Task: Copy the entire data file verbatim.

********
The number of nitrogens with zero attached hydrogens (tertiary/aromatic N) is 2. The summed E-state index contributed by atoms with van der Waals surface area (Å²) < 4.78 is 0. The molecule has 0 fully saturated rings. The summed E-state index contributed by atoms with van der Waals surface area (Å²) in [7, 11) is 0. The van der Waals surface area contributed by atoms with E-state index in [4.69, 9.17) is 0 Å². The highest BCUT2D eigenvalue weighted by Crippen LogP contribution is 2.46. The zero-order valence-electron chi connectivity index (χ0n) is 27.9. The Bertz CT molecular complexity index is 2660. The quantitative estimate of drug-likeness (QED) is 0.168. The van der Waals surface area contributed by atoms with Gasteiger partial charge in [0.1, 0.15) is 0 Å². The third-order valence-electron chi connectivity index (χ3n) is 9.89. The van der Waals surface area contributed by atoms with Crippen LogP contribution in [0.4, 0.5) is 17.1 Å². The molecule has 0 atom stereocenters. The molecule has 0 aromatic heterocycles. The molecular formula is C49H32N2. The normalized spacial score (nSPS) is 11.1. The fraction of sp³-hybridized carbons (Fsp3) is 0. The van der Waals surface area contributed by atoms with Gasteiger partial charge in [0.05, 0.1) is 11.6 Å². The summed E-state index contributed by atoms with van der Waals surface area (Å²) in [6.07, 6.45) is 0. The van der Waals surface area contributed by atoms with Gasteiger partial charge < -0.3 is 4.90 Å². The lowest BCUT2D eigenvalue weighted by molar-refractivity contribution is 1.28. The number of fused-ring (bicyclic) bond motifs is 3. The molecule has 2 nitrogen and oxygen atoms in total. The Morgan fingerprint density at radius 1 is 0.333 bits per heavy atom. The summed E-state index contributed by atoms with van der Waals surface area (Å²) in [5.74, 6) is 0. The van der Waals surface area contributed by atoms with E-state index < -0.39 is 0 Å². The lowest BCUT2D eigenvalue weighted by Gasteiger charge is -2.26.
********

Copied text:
The number of nitrogens with zero attached hydrogens (tertiary/aromatic N) is 2. The summed E-state index contributed by atoms with van der Waals surface area (Å²) < 4.78 is 0. The molecule has 0 fully saturated rings. The summed E-state index contributed by atoms with van der Waals surface area (Å²) in [7, 11) is 0. The van der Waals surface area contributed by atoms with E-state index in [4.69, 9.17) is 0 Å². The highest BCUT2D eigenvalue weighted by Crippen LogP contribution is 2.46. The zero-order valence-electron chi connectivity index (χ0n) is 27.9. The Bertz CT molecular complexity index is 2660. The quantitative estimate of drug-likeness (QED) is 0.168. The van der Waals surface area contributed by atoms with Gasteiger partial charge in [0.1, 0.15) is 0 Å². The third-order valence-electron chi connectivity index (χ3n) is 9.89. The van der Waals surface area contributed by atoms with Crippen LogP contribution in [0.4, 0.5) is 17.1 Å². The molecule has 0 atom stereocenters. The molecule has 0 aromatic heterocycles. The molecular formula is C49H32N2. The normalized spacial score (nSPS) is 11.1. The fraction of sp³-hybridized carbons (Fsp3) is 0. The van der Waals surface area contributed by atoms with Gasteiger partial charge in [0.05, 0.1) is 11.6 Å². The summed E-state index contributed by atoms with van der Waals surface area (Å²) in [6.07, 6.45) is 0. The van der Waals surface area contributed by atoms with Gasteiger partial charge < -0.3 is 4.90 Å². The lowest BCUT2D eigenvalue weighted by molar-refractivity contribution is 1.28. The number of fused-ring (bicyclic) bond motifs is 3. The molecule has 2 nitrogen and oxygen atoms in total. The Morgan fingerprint density at radius 1 is 0.333 bits per heavy atom. The summed E-state index contributed by atoms with van der Waals surface area (Å²) in [5.74, 6) is 0. The van der Waals surface area contributed by atoms with E-state index < -0.39 is 0 Å². The lowest BCUT2D eigenvalue weighted by Gasteiger charge is -2.26.